A voyage from England to Australia to deliver stores and convicts turned into an arduous journey on a badly damaged ship. The British Royal Navy’s HMS Guardian was a two-decker, 44-gun Roebuck-class built for war but never saw any action. Launched in March 1784, she missed taking part in the American War of Independence and instead was laid up for several years until it was decided to make her into a store and convict transport vessel.
Lieutenant Edward Riou became her commander in April 1789 and was ordered to deliver a variety of items, including plants, livestock and farm machinery as well as several convicts bound for Botany Bay. Leaving Spithead near Hampshire, England on September 8 with more than 300 people onboard, the ship arrived at the Cape of Good Hope on November 24 where Riou stopped to take on more stores. All had been well to that point.
In mid-December, Guardian began the next part of the journey to New South Wales. An iceberg was sighted just before Christmas and Riou thought it a good idea to obtain fresh water since the many plants and animals aboard were going quickly going through it. Navigating as close as possible to the iceberg, the ship’s boats were taken to the frozen mass to gather ice. Night fell as the task was completed. But a fog quickly surrounded the ship.
Over the next few hours, the ship and the iceberg played a taught game of cat and mouse. Despite the efforts of the lookouts on the bow and in the rigging, and Riou’s efforts to slowly move the ship out of harm’s way, a sudden gust of wind put the vessel into a tailspin with the iceberg, leaving the stern with a huge hole and the rudder damaged. The pumps were manned through the night but by midnight, there was over six feet of water in the ship’s hold. In the early dawn, the crew were charged with the order to fother the damaged hull with an oakum-packed studding sail, which they hoped would seal the leak. But the sail wasn’t able to withstand the water pressure and soon split apart.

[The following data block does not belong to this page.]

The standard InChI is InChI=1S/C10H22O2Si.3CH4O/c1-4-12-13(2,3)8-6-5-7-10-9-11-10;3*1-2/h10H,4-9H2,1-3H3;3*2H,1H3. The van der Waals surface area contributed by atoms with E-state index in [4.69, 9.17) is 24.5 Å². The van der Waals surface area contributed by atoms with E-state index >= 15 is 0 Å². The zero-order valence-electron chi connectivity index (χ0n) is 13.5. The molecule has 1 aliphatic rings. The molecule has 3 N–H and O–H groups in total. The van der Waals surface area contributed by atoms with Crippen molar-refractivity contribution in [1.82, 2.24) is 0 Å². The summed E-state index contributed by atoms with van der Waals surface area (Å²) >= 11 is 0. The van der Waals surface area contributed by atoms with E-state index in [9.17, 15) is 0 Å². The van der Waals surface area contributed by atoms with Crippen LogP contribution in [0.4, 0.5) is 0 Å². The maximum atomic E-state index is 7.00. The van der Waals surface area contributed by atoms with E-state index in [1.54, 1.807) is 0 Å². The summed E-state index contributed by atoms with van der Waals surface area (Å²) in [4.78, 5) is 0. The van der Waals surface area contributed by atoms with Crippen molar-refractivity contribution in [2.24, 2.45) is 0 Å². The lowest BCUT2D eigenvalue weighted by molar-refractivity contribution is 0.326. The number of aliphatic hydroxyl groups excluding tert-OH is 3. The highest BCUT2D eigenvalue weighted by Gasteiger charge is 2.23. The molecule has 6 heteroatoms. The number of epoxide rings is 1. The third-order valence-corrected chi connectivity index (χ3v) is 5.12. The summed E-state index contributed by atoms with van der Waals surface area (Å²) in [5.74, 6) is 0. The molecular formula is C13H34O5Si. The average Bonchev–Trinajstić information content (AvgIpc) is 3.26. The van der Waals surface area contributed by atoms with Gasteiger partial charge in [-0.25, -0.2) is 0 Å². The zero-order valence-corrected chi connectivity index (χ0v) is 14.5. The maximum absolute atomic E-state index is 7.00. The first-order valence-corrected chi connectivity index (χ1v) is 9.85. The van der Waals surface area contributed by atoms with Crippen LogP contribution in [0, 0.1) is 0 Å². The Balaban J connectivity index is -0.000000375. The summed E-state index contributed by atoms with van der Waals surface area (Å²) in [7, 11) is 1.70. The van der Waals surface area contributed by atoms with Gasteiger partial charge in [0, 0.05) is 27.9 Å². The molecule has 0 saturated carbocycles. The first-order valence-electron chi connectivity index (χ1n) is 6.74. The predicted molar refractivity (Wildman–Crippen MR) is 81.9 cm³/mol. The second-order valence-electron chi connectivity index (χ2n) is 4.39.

In fear for their lives, many of the crew asked to take the ship’s boats and leave Guardian but Riou denied their request, ordering another fother attempt which also failed. By evening the ship was at the mercy of the water levels in the hold. While Riou jettisoned some of the cargo, including livestock, it was no use. The sails had been torn apart by a gale and the ship was sinking by the stern.
Riou then gave permission to several of the crew as well as the convicts to depart in the ship’s five boats; 259 people in total. Riou was left with a small compliment of his crew and the remaining passengers. Sixteen feet of water was now in the ship’s hold and many of the casks that had broken loose were bobbing up and down. Riou gave the order to seal the deck hatches to increase the ship’s buoyancy and once more attempted to fother the hull. It was time to get underway with whatever sail he could muster and the continuous manning of the pumps.
The beleaguered ship sailed for nine weeks back to the Cape of Good Hope and to eventual safety, an amazing feat of endurance. HMS Guardian was later wrecked by an April gale but all aboard survived. Only 15 people who went off in the ship’s boats survived. Fourteen of the 21 convicts were pardoned for their service to Riou in the wake of the ship’s disaster.
Text source: Wikipedia under Creative Commons licence.
Photo credit: Wikipedia public domain image.
© Copyright Vince Capone 2014